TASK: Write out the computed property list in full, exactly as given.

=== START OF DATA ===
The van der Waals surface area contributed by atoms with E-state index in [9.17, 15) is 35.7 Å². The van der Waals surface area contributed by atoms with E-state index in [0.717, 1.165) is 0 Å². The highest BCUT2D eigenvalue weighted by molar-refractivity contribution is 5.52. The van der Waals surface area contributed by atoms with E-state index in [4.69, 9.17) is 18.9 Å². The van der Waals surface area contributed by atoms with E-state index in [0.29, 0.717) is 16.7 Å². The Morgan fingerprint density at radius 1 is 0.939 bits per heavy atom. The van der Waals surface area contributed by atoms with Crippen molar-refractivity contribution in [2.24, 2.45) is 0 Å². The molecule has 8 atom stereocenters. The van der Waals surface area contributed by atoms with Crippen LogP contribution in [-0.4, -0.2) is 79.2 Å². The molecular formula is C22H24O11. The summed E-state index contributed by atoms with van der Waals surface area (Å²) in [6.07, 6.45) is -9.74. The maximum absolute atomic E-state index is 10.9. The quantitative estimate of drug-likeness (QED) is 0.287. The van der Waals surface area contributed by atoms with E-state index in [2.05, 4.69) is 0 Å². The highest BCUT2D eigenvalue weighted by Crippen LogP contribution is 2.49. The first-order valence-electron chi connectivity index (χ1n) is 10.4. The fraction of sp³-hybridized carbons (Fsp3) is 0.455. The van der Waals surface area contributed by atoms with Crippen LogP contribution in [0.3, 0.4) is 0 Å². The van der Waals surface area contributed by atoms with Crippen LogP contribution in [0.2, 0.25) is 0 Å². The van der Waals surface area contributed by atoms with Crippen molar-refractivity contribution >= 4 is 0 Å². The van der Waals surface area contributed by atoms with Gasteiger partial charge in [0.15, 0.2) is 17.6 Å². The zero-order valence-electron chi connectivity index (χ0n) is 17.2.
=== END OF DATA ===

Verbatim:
The van der Waals surface area contributed by atoms with E-state index in [9.17, 15) is 35.7 Å². The van der Waals surface area contributed by atoms with E-state index in [0.717, 1.165) is 0 Å². The highest BCUT2D eigenvalue weighted by molar-refractivity contribution is 5.52. The van der Waals surface area contributed by atoms with E-state index in [4.69, 9.17) is 18.9 Å². The van der Waals surface area contributed by atoms with E-state index in [0.29, 0.717) is 16.7 Å². The Morgan fingerprint density at radius 1 is 0.939 bits per heavy atom. The van der Waals surface area contributed by atoms with Crippen molar-refractivity contribution in [2.24, 2.45) is 0 Å². The molecule has 8 atom stereocenters. The van der Waals surface area contributed by atoms with Crippen LogP contribution in [-0.4, -0.2) is 79.2 Å². The molecular formula is C22H24O11. The summed E-state index contributed by atoms with van der Waals surface area (Å²) in [6.07, 6.45) is -9.74. The maximum absolute atomic E-state index is 10.9. The quantitative estimate of drug-likeness (QED) is 0.287. The van der Waals surface area contributed by atoms with E-state index in [2.05, 4.69) is 0 Å². The highest BCUT2D eigenvalue weighted by Crippen LogP contribution is 2.49. The first-order valence-electron chi connectivity index (χ1n) is 10.4. The fraction of sp³-hybridized carbons (Fsp3) is 0.455. The van der Waals surface area contributed by atoms with Crippen LogP contribution in [0.3, 0.4) is 0 Å². The van der Waals surface area contributed by atoms with Crippen LogP contribution in [0.2, 0.25) is 0 Å². The van der Waals surface area contributed by atoms with Crippen molar-refractivity contribution >= 4 is 0 Å². The van der Waals surface area contributed by atoms with Gasteiger partial charge in [0.15, 0.2) is 17.6 Å². The zero-order valence-electron chi connectivity index (χ0n) is 17.2.